But like any indicator, it can be misused if one takes advantage of the flaws in its calculation mode. Understanding the architecture and technologies behind the generation of the page remains essential in an eco-design approach.

Using this score to compare two web pages providing different services does not make much sense. The complexity of the DOM can for example be explained by the complexity of the business processes implemented on the page. The amount of data downloaded is intrinsically linked to its nature: a video for example will inevitably be heavier than text.


There is also the free extension GreenIT-Analysis 56 for Chrome and Firefox which performs this same calculation of the EcoIndex directly within your browser. It also evaluates the implementation of good ecodesign practices directly through the analysis of html and javascript code received by the browser.

Screenshot from  greenItAnalysis

Screenshot from GreenIT-Analysis

This analysis is very useful for developers wishing to validate their approach, allowing them to analyze and identify areas for improvement.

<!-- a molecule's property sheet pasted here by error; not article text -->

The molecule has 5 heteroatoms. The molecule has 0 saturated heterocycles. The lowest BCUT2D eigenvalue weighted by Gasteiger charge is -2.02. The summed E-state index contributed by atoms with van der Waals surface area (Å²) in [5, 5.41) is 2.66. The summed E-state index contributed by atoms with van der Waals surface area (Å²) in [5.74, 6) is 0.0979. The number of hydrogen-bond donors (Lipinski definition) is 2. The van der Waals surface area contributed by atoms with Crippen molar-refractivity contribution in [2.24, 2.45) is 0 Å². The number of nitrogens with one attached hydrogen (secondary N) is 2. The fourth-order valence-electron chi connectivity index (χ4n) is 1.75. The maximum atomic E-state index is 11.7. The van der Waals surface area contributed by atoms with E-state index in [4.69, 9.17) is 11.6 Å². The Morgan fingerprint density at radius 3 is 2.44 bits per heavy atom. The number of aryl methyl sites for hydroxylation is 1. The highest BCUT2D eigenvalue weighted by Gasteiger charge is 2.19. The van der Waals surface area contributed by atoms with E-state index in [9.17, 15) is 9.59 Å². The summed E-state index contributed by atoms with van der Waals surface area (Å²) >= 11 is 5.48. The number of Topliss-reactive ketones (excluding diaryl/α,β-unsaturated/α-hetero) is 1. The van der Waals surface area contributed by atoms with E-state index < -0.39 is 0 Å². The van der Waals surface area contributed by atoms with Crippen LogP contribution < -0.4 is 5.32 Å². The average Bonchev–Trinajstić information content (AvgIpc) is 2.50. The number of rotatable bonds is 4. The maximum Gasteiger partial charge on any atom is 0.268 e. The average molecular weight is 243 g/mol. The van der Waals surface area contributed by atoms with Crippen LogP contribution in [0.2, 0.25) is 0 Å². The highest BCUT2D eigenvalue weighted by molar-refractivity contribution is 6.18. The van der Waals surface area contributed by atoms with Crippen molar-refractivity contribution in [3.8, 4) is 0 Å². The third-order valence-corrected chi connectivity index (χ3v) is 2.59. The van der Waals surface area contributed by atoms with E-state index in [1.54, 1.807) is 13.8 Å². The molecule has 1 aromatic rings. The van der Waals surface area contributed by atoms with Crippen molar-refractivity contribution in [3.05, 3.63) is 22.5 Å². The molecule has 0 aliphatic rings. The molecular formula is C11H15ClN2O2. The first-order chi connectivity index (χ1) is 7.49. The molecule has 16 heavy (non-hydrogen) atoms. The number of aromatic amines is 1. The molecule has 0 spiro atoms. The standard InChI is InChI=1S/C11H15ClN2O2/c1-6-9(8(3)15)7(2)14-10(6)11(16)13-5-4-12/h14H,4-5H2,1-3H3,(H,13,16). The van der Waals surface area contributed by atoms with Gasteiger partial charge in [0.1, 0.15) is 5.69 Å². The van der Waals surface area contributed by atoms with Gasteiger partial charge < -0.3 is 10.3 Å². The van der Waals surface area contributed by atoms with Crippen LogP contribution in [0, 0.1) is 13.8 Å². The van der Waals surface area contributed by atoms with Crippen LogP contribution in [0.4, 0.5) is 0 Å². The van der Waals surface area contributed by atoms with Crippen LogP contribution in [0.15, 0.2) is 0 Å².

Even if it is very simple to use, this tool still requires expertise in software design so that the conclusions drawn make sense. Some good practices may not be respected for very good reasons related to the technical context or the functionalities implemented in the web page.


The Carbonalyser browser extension 7 is available for Firefox (and formerly Chrome), but also as a mobile application for Android. It was developed by members of the Shift Project. It records the amount of data that passes through the browser, and will apply a mathematical formula described in this 2018 Shift report8, it is the "1byte" model. This modelling, thought to take into account the energy consumption of the three thirds of digital services architecture (end users' devices, networks, datacenters), produces a direct estimate of the energy consumption related to web browsing. The choice of a geographical area allows to multiply this consumption by the corresponding energy mix [^mixenergetique] to obtain an estimate in C02 emission.

This indicator, which provides an analysis over a whole navigation time, is interesting for several aspects:

  • it gives an order of magnitude to materialize the use of digital services
  • it allows a quick comparison of sites integrating business processes that go beyond the simple web page
  • it allows the comparison of physical and digital practices: for example, a videoconference versus a face-to-face meeting, or any other digitalization of activity